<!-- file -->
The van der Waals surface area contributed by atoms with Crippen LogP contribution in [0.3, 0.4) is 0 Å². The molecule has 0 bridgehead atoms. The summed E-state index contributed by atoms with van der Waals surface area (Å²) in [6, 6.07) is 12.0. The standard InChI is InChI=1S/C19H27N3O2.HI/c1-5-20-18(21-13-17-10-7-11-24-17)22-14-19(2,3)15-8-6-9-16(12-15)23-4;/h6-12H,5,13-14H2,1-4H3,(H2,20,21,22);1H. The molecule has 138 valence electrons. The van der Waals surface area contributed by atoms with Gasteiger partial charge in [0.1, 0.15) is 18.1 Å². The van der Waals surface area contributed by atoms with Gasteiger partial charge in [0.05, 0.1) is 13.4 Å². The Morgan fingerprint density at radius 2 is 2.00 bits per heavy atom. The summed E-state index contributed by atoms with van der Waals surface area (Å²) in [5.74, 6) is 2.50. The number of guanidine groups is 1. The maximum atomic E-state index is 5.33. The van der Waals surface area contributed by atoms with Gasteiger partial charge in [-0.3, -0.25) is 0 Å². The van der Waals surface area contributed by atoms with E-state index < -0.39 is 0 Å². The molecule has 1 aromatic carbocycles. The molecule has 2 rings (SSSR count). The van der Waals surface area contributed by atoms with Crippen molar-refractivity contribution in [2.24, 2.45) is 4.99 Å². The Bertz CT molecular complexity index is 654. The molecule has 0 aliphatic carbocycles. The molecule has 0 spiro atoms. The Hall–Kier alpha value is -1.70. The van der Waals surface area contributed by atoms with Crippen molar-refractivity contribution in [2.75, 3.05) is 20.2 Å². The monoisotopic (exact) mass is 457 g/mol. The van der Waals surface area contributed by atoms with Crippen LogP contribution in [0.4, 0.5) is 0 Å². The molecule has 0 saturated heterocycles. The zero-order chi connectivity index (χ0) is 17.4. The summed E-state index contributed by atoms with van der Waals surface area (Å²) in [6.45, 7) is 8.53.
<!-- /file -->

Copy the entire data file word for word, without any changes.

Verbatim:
The van der Waals surface area contributed by atoms with Crippen LogP contribution in [0.3, 0.4) is 0 Å². The molecule has 0 bridgehead atoms. The summed E-state index contributed by atoms with van der Waals surface area (Å²) in [6, 6.07) is 12.0. The standard InChI is InChI=1S/C19H27N3O2.HI/c1-5-20-18(21-13-17-10-7-11-24-17)22-14-19(2,3)15-8-6-9-16(12-15)23-4;/h6-12H,5,13-14H2,1-4H3,(H2,20,21,22);1H. The molecule has 138 valence electrons. The van der Waals surface area contributed by atoms with Gasteiger partial charge in [0.1, 0.15) is 18.1 Å². The van der Waals surface area contributed by atoms with Gasteiger partial charge in [0.05, 0.1) is 13.4 Å². The Morgan fingerprint density at radius 2 is 2.00 bits per heavy atom. The summed E-state index contributed by atoms with van der Waals surface area (Å²) in [5.74, 6) is 2.50. The number of guanidine groups is 1. The maximum atomic E-state index is 5.33. The van der Waals surface area contributed by atoms with Gasteiger partial charge in [-0.3, -0.25) is 0 Å². The van der Waals surface area contributed by atoms with E-state index < -0.39 is 0 Å². The molecule has 1 aromatic carbocycles. The molecule has 2 rings (SSSR count). The van der Waals surface area contributed by atoms with Crippen molar-refractivity contribution in [2.24, 2.45) is 4.99 Å². The Bertz CT molecular complexity index is 654. The molecule has 0 aliphatic carbocycles. The molecule has 0 spiro atoms. The Hall–Kier alpha value is -1.70. The van der Waals surface area contributed by atoms with Crippen molar-refractivity contribution in [2.75, 3.05) is 20.2 Å². The monoisotopic (exact) mass is 457 g/mol. The van der Waals surface area contributed by atoms with Crippen LogP contribution in [0.4, 0.5) is 0 Å². The molecule has 0 saturated heterocycles. The zero-order chi connectivity index (χ0) is 17.4. The summed E-state index contributed by atoms with van der Waals surface area (Å²) in [6.45, 7) is 8.53.